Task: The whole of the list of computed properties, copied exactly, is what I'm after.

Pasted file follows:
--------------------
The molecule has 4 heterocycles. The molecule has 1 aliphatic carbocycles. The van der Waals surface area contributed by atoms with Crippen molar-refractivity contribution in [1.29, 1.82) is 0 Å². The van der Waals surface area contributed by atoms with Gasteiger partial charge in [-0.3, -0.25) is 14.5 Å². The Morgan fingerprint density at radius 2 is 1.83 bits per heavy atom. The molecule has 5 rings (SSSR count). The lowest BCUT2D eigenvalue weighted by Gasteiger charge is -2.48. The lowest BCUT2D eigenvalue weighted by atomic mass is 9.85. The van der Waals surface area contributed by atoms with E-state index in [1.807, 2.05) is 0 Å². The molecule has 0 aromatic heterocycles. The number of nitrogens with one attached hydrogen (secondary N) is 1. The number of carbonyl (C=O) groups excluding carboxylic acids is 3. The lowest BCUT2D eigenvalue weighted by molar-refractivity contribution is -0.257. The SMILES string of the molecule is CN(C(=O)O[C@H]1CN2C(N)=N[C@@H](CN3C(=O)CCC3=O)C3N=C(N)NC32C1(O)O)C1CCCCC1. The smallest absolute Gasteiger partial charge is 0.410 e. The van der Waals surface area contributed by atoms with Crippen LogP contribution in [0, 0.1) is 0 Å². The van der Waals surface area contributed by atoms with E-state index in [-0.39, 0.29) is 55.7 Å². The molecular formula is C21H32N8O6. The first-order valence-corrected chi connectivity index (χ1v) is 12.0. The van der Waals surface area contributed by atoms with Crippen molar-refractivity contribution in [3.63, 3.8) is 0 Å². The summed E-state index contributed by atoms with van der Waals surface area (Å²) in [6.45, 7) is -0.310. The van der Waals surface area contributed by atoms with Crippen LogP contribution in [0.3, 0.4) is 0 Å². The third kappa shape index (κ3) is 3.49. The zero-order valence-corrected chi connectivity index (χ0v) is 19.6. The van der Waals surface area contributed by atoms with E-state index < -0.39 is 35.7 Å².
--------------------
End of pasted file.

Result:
The molecule has 4 heterocycles. The molecule has 1 aliphatic carbocycles. The van der Waals surface area contributed by atoms with Crippen molar-refractivity contribution in [1.29, 1.82) is 0 Å². The van der Waals surface area contributed by atoms with Gasteiger partial charge in [-0.3, -0.25) is 14.5 Å². The Morgan fingerprint density at radius 2 is 1.83 bits per heavy atom. The molecule has 5 rings (SSSR count). The lowest BCUT2D eigenvalue weighted by Gasteiger charge is -2.48. The lowest BCUT2D eigenvalue weighted by atomic mass is 9.85. The van der Waals surface area contributed by atoms with E-state index in [1.807, 2.05) is 0 Å². The molecule has 0 aromatic heterocycles. The number of nitrogens with one attached hydrogen (secondary N) is 1. The number of carbonyl (C=O) groups excluding carboxylic acids is 3. The lowest BCUT2D eigenvalue weighted by molar-refractivity contribution is -0.257. The SMILES string of the molecule is CN(C(=O)O[C@H]1CN2C(N)=N[C@@H](CN3C(=O)CCC3=O)C3N=C(N)NC32C1(O)O)C1CCCCC1. The smallest absolute Gasteiger partial charge is 0.410 e. The van der Waals surface area contributed by atoms with Crippen LogP contribution in [0, 0.1) is 0 Å². The van der Waals surface area contributed by atoms with E-state index in [-0.39, 0.29) is 55.7 Å². The molecular formula is C21H32N8O6. The first-order valence-corrected chi connectivity index (χ1v) is 12.0. The van der Waals surface area contributed by atoms with Crippen molar-refractivity contribution in [3.63, 3.8) is 0 Å². The summed E-state index contributed by atoms with van der Waals surface area (Å²) in [6.45, 7) is -0.310. The van der Waals surface area contributed by atoms with Crippen LogP contribution in [0.3, 0.4) is 0 Å². The third kappa shape index (κ3) is 3.49. The zero-order valence-corrected chi connectivity index (χ0v) is 19.6. The van der Waals surface area contributed by atoms with E-state index < -0.39 is 35.7 Å².